Verizon FiOS Customers Say They Were Tricked Into Paying For Unnecessary Set-Top Boxes

Image courtesy of So Cal Metro

If you’ve got Verizon FiOS and you’re paying fees each month for multiple cable boxes, you may be wasting a lot of money. The pay-TV provider has an app that will give you live access to FiOS on your TV through a number of devices that are less expensive than a leased set-top box. Is it deceptive for Verizon to let its customers continue paying for leased boxes without advising them of cheaper options?

That’s a question underlying an ongoing lawsuit against Verizon, filed by a Pennsylvania FiOS customer who says the telecom giant violated the state’s consumer protection law by using “deceptive and confusing” messaging about the necessity of its set-top boxes.

The customer says he had two FiOS boxes in his house, and was paying a total of nearly $20/month to Verizon for the privilege.

In his lawsuit, which was originally filed in a Philadelphia court last year (more on that in a bit), the plaintiff alleges that “Verizon trains and instructs its employees to claim that customers must least a set-top box for each television to be connected to the FiOS network.”

He says that when a prospective FiOS customer goes to order service on the Verizon website, every available service requires the customer to lease a set-top box for each TV set.

The complaint contends that this apparent requirement for multiple set-top boxes is “nothing more than a thinly veiled mechanism enabling Verizon to secure additional, supracompetitive profits.”

FiOS Quantum subscribers are able to access live, on-demand, and recorded video, not just on their smartphones or laptops, but on their TVs through apps on devices like Amazon Fire TV, Google Chromecast, or various Roku products. These devices range in price from $35 to more than $100, but ultimately cost less than what a FiOS customer would pay in a year for a single additional set-top box.

According to the plaintiff, Verizon fails to mention this fact to customers.

“At no time throughout its sales process does Verizon inform its Quantum customers that it is possible to access FiOS service on a television that is not connected to a set-top box,” reads the complaint.

This lawsuit is currently stuck in a legal limbo, as the plaintiff and Verizon argue over where it should be heard and ultimately whether or not the plaintiff is even allowed to file this suit in court.

The potential class action was originally filed last September in a Philadelphia Court of Common Pleas, as it only alleged violations of Pennsylvania law and only sought to represent FiOS customers located in the Keystone State. Additionally, the defendant in the lawsuit is not Verizon Communications Inc., but the local Verizon Pennsylvania LLC.

However, Verizon successfully had the case removed to federal court [PDF], arguing that Verizon Pennsylvania — despite its PA address — is a Delaware-based limited corporation, whose only member is Verizon Communications, which is primarily based in New York.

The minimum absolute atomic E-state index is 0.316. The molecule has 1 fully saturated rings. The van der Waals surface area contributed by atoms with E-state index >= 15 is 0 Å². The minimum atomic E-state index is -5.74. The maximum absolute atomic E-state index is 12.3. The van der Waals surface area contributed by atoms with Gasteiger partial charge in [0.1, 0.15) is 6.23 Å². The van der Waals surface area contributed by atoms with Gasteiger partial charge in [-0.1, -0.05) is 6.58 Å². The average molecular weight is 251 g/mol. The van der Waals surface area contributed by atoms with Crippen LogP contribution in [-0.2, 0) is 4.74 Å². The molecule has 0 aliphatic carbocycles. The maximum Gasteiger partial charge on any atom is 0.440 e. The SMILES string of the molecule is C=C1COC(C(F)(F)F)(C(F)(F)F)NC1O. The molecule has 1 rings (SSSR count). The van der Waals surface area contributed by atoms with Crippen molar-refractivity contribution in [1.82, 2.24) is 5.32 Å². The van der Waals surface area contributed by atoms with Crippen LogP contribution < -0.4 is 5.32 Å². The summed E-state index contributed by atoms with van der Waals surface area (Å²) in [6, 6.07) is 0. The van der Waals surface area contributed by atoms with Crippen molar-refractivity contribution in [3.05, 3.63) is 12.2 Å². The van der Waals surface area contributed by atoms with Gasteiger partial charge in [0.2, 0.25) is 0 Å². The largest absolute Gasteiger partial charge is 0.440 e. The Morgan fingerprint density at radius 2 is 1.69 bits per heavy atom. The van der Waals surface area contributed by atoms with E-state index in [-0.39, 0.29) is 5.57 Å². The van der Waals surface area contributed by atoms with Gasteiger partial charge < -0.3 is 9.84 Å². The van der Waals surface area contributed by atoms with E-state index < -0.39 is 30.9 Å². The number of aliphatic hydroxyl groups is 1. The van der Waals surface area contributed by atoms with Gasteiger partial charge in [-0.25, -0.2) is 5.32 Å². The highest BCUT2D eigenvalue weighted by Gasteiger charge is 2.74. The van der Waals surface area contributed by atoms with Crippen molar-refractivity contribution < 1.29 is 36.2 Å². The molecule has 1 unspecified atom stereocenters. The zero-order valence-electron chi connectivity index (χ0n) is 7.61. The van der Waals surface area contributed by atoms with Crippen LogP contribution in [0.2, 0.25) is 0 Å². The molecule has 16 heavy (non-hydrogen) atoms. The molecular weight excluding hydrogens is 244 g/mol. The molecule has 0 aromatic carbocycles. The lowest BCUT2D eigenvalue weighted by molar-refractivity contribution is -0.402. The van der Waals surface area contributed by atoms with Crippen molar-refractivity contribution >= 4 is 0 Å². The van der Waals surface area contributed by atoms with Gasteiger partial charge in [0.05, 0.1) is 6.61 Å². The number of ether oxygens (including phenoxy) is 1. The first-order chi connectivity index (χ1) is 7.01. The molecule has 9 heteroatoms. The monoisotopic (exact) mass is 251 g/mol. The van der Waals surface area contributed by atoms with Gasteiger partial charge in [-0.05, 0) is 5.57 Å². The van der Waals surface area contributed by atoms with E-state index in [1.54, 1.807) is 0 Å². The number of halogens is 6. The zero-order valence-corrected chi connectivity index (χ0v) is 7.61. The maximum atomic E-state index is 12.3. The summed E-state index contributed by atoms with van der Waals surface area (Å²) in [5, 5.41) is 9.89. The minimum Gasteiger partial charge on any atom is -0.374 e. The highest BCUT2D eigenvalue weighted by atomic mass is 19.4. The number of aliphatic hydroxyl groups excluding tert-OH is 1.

The plaintiff has since countered [PDF] that the lawsuit should be sent back to the state court, arguing that the Class Action Fairness Act — the very law that Verizon used to justify removing the case to federal court — actually requires the federal court to remand it back to the Philadelphia court.

That matter has yet to be settled, but regardless of where the lawsuit ends up, the plaintiff faces a bigger roadblock: forced arbitration.

Verizon, just like every other major telecom and broadband provider, includes a clause in its customer agreement that does two things: Force customers to give up their right to resolve disputes with the company in a court of law; and bars the customer from entering into any sort of class action against the company, even in private litigation.

Shortly after having the lawsuit removed to federal court, Verizon asked the court to compel the matter into arbitration [PDF]. The judge recently denied that motion, but only because the matter of state/federal jurisdiction hasn’t been decided. Even if the lawsuit does end up back in state court, Verizon can try to force it into arbitration. The 1984 Supreme Court ruling in Southland Corp. v. Keating clarified that that the Federal Arbitration Act applies to disputes in both state and federal courtrooms.

Last year, facing an astroturfed push-back financed by the cable industry, then-FCC Chairman Tom Wheeler tried to break up the pay-TV providers’ control over the multibillion-dollar set-top box industry.

The initial plan was to require that cable companies open up their proprietary box technology to third parties so they could make competing devices that (hopefully) cost less and do more. However, after significant blowback and legal threats from the industry, the final version of the proposal involved only the use of free apps for subscribers. Even though this was nearly identical to ideas put forth by the cable industry, they immediately came out against it, claiming it violated the law.

In the end, Wheeler scrapped a vote on the proposal, and the odds of it being brought up by new FCC Chair Ajit Pai are about the same as me being drafted to play small forward for the Cleveland Cavaliers.


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